Lucky Legs - by Steve Gurney
What I learned about
winning and losing
My book is a collection of stories from my racing days: some funny, some sad, and most motivational.
Available in book stores and kayak shops for NZ$39.95, or if you'd like an autographed copy, you can buy from me directly.
‘Steve says people joke about his ‘lucky legs’ . . . “so scrawny, lucky they don’t snap off and poke up my bum!” Lucky Legs is the riveting story of an ordinary person who made himself extraordinary.
Steve Gurney’s quest to stand out from the crowd and win at all costs began in childhood. These driving forces have been the hallmark of his life, contributing to his huge professional success and, for a time, his personal unravelling.
Lucky Legs is part life story, part adventure story, and part training manual for anyone ever wanting to compete in a Coast to Coast or multisport event. In the book, Steve shares his mantra for competing in multisport events: ‘Prior Planning Promotes Prize-Winning Performances’ and shares his strategies for success, including training and goal setting, intrinsic and extrinsic motivation, positive visualisation, Neuro Linguistic Programming (NLP) and how to save precious seconds in race transitions (ie bike-to-run) and tips for support crews; he even addresses how best to pee during events! They’re lessons, aside from the peeing, we can take into every area of our lives.
Steve jokes about his ‘lucky legs’, his diminutive stature, the fact that he always came last in races at school. He had stamina though, and buckets of determination; combine those with his professional training as a mechanical engineer and innovative bent, and you get a clever, adrenalin-charged, unstoppable machine of an athlete, one who took the world of multisport by storm. And how!
Steve Gurney is an exceptional athlete. He competed in 19 of the mega-endurance Coast to Coast races and won nine of them. He has represented New Zealand twice at the World Mountain Bike champs and has spent a lot of time adventure racing in far flung jungles, caves, mountains and deserts.
And then, in 1994 Steve was struck down with a life-threatening tropical disease – leptospirosis – while competing in an adventure race in Borneo. Ten years later another disaster; this one, even more critical. After years of trouble, Steve’s ankle finally gave out and he was injured out of the sport he’d dedicated himself to for more than a decade. It was enough to tip him over the edge and it did. He endured two years of depression and, one dark night, even contemplated suicide. They were a rough couple of years, but Steve learnt a lot about himself and bounced back, keen to impart his life lessons to others.
Lucky Legs is a journey of discovery into Steve’s psychology – what motivated him, kept him motivated, made him tick. In it, he muses on how those characteristics might extend to other successful people and how, used in the right way, they can make a positive and healthy difference in our lives.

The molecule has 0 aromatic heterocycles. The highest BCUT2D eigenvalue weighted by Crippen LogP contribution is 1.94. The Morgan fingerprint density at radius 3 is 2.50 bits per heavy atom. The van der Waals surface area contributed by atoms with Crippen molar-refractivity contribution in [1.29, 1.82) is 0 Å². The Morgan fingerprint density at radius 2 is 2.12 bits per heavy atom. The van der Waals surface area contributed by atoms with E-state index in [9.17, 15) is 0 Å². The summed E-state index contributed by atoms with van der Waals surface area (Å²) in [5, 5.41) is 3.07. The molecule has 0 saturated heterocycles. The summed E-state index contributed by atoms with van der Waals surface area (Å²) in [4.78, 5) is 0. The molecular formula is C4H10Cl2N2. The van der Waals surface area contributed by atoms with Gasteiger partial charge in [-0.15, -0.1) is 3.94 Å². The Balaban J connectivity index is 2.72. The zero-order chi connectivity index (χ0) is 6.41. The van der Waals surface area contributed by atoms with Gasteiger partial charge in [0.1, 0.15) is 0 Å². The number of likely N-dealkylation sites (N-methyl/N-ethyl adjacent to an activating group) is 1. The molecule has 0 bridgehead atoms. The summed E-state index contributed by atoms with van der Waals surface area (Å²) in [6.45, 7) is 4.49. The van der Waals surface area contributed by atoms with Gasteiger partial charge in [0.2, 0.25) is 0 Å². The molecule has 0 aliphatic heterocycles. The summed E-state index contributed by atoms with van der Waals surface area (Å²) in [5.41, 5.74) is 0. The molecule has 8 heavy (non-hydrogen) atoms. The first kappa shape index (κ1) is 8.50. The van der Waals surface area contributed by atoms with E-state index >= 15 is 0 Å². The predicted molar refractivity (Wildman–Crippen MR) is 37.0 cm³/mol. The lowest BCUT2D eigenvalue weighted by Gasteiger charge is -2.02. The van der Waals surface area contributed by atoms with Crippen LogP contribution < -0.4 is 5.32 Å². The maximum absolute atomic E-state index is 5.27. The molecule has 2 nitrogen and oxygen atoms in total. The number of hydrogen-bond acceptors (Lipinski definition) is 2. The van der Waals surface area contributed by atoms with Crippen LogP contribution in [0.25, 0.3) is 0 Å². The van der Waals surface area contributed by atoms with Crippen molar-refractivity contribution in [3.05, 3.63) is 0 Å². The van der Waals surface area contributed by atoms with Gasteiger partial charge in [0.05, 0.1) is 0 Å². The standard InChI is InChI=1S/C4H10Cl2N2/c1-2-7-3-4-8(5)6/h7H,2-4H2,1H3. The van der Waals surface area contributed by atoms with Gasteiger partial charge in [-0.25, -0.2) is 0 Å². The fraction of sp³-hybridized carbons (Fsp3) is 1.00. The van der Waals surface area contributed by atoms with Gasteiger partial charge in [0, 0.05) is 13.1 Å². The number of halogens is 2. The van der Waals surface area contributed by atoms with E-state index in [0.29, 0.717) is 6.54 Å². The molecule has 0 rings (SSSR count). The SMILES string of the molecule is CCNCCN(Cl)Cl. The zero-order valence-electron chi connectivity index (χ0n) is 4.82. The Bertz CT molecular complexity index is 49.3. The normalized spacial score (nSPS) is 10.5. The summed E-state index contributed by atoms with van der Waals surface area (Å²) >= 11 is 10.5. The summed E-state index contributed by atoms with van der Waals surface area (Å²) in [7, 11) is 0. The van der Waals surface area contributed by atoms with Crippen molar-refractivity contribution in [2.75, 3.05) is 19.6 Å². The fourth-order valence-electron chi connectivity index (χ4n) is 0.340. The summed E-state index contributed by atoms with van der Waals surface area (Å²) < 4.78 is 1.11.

The Steve Gurney story is one of guts, courage, honesty, and self-determination. It is inspiring and humbling, and offers a unique insight into the mind of a top athlete; his struggle with depression, his overwhelming desire to be the best, and to win, win, win.
I've long resisted requests to write an autobiography. At first I used to say I was too busy making the action to stop and write about it. Besides, I was on the public-speaking circuit - most people would have heard it all before. Later I decided it would be too arrogant to write about myself anyway.
Then something happened to change my mind. After being forced to retire in 2005 with badly torn ankle cartilage, I became seriously depressed about not being able to race anymore. What followed was two years of a new kind of adventure, one that was far more frightening than anything I had encountered before. I found that the only way out of those deep, dark depths was to force myself to dig even deeper and find out why winning was so important to me.
Looking back, I realised this was a significant time in my life. It got pretty ugly down there. I was horrified to find my ego had affected me so much that I had become arrogant about my racing. After two scary but stimulating years, I eventually found the answer to the question most people ask me: 'What drove you to do 19 Coast to Coast races in a row, and how did you win nine?'
The answer is somewhat different to what I thought it might be, and my search led me into far deeper levels of self-analysis than I'd ever gone before. This is what has inspired me to write about what I found. It is an answer that might help others who are driven in the same way that I am - to help them to understand who they are, to have courage, to motivate themselves to achieve their goals, and to be themselves, for themselves.